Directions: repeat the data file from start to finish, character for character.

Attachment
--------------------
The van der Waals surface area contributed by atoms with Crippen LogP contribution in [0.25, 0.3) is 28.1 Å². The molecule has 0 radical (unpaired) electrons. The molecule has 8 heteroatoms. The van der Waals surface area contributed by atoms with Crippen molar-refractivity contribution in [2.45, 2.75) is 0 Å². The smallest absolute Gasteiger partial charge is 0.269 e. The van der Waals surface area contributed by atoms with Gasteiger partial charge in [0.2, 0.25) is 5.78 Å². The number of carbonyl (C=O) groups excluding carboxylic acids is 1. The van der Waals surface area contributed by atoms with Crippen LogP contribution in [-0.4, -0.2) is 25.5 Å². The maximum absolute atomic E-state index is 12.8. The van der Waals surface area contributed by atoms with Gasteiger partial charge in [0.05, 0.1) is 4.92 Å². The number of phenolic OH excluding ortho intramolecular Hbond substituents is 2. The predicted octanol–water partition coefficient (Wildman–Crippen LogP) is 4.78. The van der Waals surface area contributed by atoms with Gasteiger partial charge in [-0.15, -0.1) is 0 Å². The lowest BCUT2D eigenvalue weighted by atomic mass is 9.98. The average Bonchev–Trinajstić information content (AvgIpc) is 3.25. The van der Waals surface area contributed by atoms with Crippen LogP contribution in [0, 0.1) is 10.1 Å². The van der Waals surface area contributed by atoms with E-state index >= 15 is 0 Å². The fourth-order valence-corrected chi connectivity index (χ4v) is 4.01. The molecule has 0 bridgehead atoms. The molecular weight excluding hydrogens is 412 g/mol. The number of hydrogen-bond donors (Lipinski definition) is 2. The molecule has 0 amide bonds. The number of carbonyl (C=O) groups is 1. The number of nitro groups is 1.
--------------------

The van der Waals surface area contributed by atoms with Crippen LogP contribution in [0.25, 0.3) is 28.1 Å². The molecule has 0 radical (unpaired) electrons. The molecule has 8 heteroatoms. The van der Waals surface area contributed by atoms with Crippen molar-refractivity contribution in [2.45, 2.75) is 0 Å². The smallest absolute Gasteiger partial charge is 0.269 e. The van der Waals surface area contributed by atoms with Gasteiger partial charge in [0.2, 0.25) is 5.78 Å². The number of carbonyl (C=O) groups excluding carboxylic acids is 1. The van der Waals surface area contributed by atoms with Crippen LogP contribution in [-0.4, -0.2) is 25.5 Å². The maximum absolute atomic E-state index is 12.8. The van der Waals surface area contributed by atoms with Gasteiger partial charge in [0.05, 0.1) is 4.92 Å². The number of phenolic OH excluding ortho intramolecular Hbond substituents is 2. The predicted octanol–water partition coefficient (Wildman–Crippen LogP) is 4.78. The van der Waals surface area contributed by atoms with Gasteiger partial charge in [-0.15, -0.1) is 0 Å². The lowest BCUT2D eigenvalue weighted by atomic mass is 9.98. The average Bonchev–Trinajstić information content (AvgIpc) is 3.25. The van der Waals surface area contributed by atoms with Crippen LogP contribution in [0, 0.1) is 10.1 Å². The van der Waals surface area contributed by atoms with E-state index >= 15 is 0 Å². The fourth-order valence-corrected chi connectivity index (χ4v) is 4.01. The molecule has 0 bridgehead atoms. The molecular weight excluding hydrogens is 412 g/mol. The number of hydrogen-bond donors (Lipinski definition) is 2. The molecule has 0 amide bonds. The number of carbonyl (C=O) groups is 1. The number of nitro groups is 1.